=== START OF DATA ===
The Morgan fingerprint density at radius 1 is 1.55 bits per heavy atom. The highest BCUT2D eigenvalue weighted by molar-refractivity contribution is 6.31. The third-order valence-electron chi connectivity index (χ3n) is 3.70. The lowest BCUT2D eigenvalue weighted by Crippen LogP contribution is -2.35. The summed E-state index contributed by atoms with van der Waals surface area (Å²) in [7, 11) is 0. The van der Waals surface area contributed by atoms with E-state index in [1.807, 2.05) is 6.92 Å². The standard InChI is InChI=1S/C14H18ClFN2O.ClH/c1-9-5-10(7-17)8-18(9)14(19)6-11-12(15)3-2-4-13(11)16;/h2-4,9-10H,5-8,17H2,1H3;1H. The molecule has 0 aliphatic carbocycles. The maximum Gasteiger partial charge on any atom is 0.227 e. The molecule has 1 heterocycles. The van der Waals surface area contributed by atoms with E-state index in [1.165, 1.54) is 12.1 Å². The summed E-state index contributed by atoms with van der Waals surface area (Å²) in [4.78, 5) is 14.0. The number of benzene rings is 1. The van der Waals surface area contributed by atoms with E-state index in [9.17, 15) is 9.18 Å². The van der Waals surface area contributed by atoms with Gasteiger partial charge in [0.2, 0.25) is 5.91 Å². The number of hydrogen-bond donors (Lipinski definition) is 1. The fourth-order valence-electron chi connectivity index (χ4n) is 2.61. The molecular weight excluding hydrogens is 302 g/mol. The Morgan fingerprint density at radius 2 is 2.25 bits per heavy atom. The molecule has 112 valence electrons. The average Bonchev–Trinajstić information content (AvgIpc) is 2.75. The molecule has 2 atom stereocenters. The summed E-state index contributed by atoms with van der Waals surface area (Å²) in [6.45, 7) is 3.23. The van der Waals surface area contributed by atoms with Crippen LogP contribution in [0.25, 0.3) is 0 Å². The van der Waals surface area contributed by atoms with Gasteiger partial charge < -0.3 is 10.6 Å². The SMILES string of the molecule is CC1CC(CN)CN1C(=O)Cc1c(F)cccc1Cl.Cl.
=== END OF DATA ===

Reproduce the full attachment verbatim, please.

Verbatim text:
The Morgan fingerprint density at radius 1 is 1.55 bits per heavy atom. The highest BCUT2D eigenvalue weighted by molar-refractivity contribution is 6.31. The third-order valence-electron chi connectivity index (χ3n) is 3.70. The lowest BCUT2D eigenvalue weighted by Crippen LogP contribution is -2.35. The summed E-state index contributed by atoms with van der Waals surface area (Å²) in [7, 11) is 0. The van der Waals surface area contributed by atoms with E-state index in [1.807, 2.05) is 6.92 Å². The standard InChI is InChI=1S/C14H18ClFN2O.ClH/c1-9-5-10(7-17)8-18(9)14(19)6-11-12(15)3-2-4-13(11)16;/h2-4,9-10H,5-8,17H2,1H3;1H. The molecule has 0 aliphatic carbocycles. The maximum Gasteiger partial charge on any atom is 0.227 e. The molecule has 1 heterocycles. The van der Waals surface area contributed by atoms with E-state index in [1.165, 1.54) is 12.1 Å². The summed E-state index contributed by atoms with van der Waals surface area (Å²) in [4.78, 5) is 14.0. The number of benzene rings is 1. The van der Waals surface area contributed by atoms with E-state index in [9.17, 15) is 9.18 Å². The van der Waals surface area contributed by atoms with Gasteiger partial charge in [0.2, 0.25) is 5.91 Å². The number of hydrogen-bond donors (Lipinski definition) is 1. The fourth-order valence-electron chi connectivity index (χ4n) is 2.61. The molecular weight excluding hydrogens is 302 g/mol. The Morgan fingerprint density at radius 2 is 2.25 bits per heavy atom. The molecule has 112 valence electrons. The average Bonchev–Trinajstić information content (AvgIpc) is 2.75. The molecule has 2 atom stereocenters. The summed E-state index contributed by atoms with van der Waals surface area (Å²) in [6.45, 7) is 3.23. The van der Waals surface area contributed by atoms with Crippen LogP contribution in [0.25, 0.3) is 0 Å². The van der Waals surface area contributed by atoms with Gasteiger partial charge < -0.3 is 10.6 Å². The SMILES string of the molecule is CC1CC(CN)CN1C(=O)Cc1c(F)cccc1Cl.Cl.